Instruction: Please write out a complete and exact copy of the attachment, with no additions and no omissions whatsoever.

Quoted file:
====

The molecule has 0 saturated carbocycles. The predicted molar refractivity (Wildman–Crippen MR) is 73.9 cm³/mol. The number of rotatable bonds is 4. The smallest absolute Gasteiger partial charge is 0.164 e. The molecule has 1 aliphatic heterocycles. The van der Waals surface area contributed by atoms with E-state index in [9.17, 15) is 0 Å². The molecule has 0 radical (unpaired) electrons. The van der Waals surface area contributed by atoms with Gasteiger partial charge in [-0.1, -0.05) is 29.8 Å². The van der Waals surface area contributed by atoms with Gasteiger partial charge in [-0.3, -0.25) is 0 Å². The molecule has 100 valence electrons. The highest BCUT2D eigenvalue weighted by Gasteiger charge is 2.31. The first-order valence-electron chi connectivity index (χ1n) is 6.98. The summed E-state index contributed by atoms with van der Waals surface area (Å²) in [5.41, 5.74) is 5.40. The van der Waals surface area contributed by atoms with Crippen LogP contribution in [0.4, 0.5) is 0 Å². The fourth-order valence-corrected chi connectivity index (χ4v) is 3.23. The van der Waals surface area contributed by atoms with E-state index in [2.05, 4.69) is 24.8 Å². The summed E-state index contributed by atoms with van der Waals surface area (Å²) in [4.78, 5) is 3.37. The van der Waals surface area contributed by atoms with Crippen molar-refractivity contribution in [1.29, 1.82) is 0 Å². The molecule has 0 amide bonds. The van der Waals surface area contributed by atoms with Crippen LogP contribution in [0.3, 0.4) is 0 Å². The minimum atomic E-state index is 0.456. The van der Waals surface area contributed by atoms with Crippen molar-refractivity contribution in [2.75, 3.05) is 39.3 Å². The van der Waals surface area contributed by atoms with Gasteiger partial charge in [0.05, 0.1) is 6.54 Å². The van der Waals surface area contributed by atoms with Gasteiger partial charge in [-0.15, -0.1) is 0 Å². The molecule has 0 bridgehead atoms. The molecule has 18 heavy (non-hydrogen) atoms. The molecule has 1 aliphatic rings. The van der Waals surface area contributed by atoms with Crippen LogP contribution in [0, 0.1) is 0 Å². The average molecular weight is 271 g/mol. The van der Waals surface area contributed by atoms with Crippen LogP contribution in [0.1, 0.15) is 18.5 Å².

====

The molecule has 0 saturated carbocycles. The predicted molar refractivity (Wildman–Crippen MR) is 73.9 cm³/mol. The number of rotatable bonds is 4. The smallest absolute Gasteiger partial charge is 0.164 e. The molecule has 1 aliphatic heterocycles. The van der Waals surface area contributed by atoms with E-state index in [9.17, 15) is 0 Å². The molecule has 0 radical (unpaired) electrons. The van der Waals surface area contributed by atoms with Gasteiger partial charge in [-0.1, -0.05) is 29.8 Å². The van der Waals surface area contributed by atoms with Gasteiger partial charge in [-0.3, -0.25) is 0 Å². The molecule has 100 valence electrons. The highest BCUT2D eigenvalue weighted by Gasteiger charge is 2.31. The first-order valence-electron chi connectivity index (χ1n) is 6.98. The summed E-state index contributed by atoms with van der Waals surface area (Å²) in [5.41, 5.74) is 5.40. The van der Waals surface area contributed by atoms with Crippen LogP contribution in [0.4, 0.5) is 0 Å². The fourth-order valence-corrected chi connectivity index (χ4v) is 3.23. The van der Waals surface area contributed by atoms with E-state index in [2.05, 4.69) is 24.8 Å². The summed E-state index contributed by atoms with van der Waals surface area (Å²) in [4.78, 5) is 3.37. The van der Waals surface area contributed by atoms with Crippen molar-refractivity contribution in [1.29, 1.82) is 0 Å². The molecule has 0 amide bonds. The van der Waals surface area contributed by atoms with Crippen LogP contribution in [0.3, 0.4) is 0 Å². The minimum atomic E-state index is 0.456. The van der Waals surface area contributed by atoms with Crippen molar-refractivity contribution in [2.75, 3.05) is 39.3 Å². The van der Waals surface area contributed by atoms with Gasteiger partial charge in [0.05, 0.1) is 6.54 Å². The van der Waals surface area contributed by atoms with Gasteiger partial charge in [-0.15, -0.1) is 0 Å². The molecule has 0 bridgehead atoms. The molecule has 18 heavy (non-hydrogen) atoms. The molecule has 1 aliphatic rings. The van der Waals surface area contributed by atoms with Crippen LogP contribution in [0, 0.1) is 0 Å². The average molecular weight is 271 g/mol. The van der Waals surface area contributed by atoms with Crippen LogP contribution in [0.1, 0.15) is 18.5 Å².